Human beings are much better at reacting to short-term stimuli than long-term stimuli. So you’ve maybe heard about frogs being boiled to death by being placed in a pot of cool water where the temperature is slowly raised. If you were to just throw them right in the boiling pot, they’d be able to jump out to safety.
You’re probably familiar with some movies and TV shows about zombies. At first the zombies are rumors, they are normally caused by some sort of human meddling, but then the characters realize they are real.
We have all had to change our whole lives because of COVID-19. That occurred quickly and then settled in, month after month. In an hour this Wednesday we saw protestors storm the country’s Capitol.
So change occurs at different speeds, but the biggest and most important change of all is climate change — and maybe the events of the last four years have finally prepared us to keep making the big changes.
I recently listened to the May 31, 2020 episode of The Generation Anthropocene podcast, which was about climate change and zombies.
The guest was University of Tampa scholar Sarah Juliet Lauro, a zombie expert.
“Geologic time and the anthropocene: all of this is happening but it’s happening too slowly for us to really feel as terrified of it as we need to be. I think that the zombie is like a time-lapse vision of what we’re doing anyway. Maybe it’s not that the dead are going to come back to life but it is in effect that what we have done now is we have made all of ourselves ‘The Walking Dead’ because we are becoming extinct,” Lauro said. “We have done this to ourselves.”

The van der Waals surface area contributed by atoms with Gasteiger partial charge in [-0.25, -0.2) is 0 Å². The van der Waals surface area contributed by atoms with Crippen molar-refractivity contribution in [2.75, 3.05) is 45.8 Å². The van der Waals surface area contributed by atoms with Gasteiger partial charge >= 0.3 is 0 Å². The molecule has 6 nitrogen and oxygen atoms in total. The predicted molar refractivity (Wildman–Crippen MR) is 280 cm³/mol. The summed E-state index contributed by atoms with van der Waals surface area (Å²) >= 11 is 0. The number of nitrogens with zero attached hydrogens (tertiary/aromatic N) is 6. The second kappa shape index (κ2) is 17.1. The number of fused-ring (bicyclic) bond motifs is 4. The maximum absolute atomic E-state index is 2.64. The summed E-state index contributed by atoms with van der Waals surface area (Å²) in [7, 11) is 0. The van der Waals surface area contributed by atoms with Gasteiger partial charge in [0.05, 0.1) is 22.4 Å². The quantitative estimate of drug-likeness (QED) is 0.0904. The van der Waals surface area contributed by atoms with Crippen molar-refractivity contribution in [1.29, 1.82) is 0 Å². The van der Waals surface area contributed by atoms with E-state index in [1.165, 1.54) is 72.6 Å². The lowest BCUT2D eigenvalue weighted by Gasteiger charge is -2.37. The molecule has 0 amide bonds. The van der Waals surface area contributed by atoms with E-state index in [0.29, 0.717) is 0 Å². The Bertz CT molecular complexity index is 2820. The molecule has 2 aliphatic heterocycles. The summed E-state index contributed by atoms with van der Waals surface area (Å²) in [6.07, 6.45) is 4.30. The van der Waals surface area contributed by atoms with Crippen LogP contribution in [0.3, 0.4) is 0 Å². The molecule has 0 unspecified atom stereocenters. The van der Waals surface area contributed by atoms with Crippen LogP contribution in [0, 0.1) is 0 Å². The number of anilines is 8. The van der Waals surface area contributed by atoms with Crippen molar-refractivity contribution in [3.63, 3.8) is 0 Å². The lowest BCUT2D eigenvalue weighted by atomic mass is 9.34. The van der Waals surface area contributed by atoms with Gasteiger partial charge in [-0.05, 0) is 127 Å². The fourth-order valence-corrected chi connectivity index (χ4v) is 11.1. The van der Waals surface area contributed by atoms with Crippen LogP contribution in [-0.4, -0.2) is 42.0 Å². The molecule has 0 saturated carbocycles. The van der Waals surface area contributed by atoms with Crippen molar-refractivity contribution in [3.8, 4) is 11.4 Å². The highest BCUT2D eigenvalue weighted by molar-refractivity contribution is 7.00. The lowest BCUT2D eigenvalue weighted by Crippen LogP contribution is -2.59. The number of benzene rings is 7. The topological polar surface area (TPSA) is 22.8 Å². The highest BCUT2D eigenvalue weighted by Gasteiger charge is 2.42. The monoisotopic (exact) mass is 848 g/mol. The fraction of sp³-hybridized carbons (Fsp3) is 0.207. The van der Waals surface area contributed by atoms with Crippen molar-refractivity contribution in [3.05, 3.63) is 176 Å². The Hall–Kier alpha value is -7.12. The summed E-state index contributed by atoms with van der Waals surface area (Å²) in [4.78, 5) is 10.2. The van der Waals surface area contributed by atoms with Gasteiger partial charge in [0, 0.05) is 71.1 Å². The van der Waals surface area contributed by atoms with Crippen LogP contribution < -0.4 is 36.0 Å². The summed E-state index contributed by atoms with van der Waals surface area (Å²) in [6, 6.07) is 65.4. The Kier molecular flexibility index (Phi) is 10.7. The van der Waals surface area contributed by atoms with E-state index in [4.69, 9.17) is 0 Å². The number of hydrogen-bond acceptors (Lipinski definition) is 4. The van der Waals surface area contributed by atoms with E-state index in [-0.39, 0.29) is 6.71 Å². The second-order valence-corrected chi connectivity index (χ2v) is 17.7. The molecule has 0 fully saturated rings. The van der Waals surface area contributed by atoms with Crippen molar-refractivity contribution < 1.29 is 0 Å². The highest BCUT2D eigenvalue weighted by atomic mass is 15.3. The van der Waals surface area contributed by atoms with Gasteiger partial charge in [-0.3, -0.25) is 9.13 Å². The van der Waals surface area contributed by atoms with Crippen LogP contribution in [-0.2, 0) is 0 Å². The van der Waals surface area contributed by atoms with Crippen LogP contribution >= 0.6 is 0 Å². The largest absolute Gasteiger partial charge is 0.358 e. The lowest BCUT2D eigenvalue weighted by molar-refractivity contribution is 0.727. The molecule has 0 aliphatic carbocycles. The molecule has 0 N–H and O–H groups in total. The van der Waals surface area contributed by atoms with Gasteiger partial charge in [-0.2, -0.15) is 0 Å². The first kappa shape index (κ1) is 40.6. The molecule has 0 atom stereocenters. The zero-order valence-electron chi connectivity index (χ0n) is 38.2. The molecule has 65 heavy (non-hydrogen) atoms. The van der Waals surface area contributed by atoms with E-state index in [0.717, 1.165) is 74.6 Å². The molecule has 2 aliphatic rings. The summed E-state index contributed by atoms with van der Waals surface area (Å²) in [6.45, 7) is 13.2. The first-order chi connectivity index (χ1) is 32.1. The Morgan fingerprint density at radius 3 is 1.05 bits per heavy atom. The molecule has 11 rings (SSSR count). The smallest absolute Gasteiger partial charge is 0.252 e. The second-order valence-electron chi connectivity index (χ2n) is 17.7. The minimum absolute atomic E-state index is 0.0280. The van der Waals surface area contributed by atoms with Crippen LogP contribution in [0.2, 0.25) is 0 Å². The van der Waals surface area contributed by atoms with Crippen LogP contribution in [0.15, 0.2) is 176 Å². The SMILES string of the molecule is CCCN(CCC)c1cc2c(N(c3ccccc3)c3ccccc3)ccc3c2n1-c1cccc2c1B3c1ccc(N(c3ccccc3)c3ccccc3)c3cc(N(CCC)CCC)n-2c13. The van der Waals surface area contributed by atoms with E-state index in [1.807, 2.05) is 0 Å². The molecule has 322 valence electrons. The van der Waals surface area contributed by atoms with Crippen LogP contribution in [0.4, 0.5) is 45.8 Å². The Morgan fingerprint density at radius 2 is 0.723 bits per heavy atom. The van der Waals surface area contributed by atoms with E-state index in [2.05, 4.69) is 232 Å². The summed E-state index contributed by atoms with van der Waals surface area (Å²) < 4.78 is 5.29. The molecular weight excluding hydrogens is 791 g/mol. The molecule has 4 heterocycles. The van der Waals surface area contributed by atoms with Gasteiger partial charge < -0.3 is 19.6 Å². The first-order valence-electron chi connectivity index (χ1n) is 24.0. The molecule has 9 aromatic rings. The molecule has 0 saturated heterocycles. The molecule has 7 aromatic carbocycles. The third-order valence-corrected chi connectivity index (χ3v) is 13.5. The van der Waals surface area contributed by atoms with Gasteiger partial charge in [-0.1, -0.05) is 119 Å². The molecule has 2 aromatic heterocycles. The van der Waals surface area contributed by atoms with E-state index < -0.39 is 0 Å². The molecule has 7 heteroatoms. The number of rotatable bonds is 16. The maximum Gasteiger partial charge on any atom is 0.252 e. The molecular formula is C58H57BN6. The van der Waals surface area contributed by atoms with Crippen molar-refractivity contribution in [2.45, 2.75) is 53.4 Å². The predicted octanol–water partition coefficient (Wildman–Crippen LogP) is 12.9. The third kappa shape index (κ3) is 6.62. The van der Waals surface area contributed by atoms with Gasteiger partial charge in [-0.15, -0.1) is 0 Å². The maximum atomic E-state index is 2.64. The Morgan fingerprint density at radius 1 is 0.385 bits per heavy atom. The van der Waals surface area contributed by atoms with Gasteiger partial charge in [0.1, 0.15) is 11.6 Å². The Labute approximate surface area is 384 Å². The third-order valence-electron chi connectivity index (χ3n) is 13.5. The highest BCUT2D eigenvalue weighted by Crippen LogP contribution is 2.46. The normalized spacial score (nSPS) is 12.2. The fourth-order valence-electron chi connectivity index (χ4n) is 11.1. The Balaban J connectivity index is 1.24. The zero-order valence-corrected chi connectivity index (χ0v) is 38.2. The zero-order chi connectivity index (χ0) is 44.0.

“That’s where COVID is actually offering us this opportunity to really see what it would be like if we could all recognize a disaster unfolding in real-time, and act accordingly. I don’t know that we’re going to rise to the challenge. That’s for me what the zombie has always been about: this dress rehearsal for catastrophe, if you can be smart enough to recognize it for what it is.”
“These zombie movies normally don’t end very well,” host Mike Osborne observed.
“Yes, but Fear can be our friend,” Lauro replied. “What’s getting us into a situation that’s completely untenable for our planet is not the base instinct of fear but the base instinct of greed. And if we can channel a good kind of fear — a fear that we are actually rendering ourselves extinct, and destroying this planet — into a good kind of action, then we can use fear to surmount the greed of a certain segment of the population and then we will bring about real change.”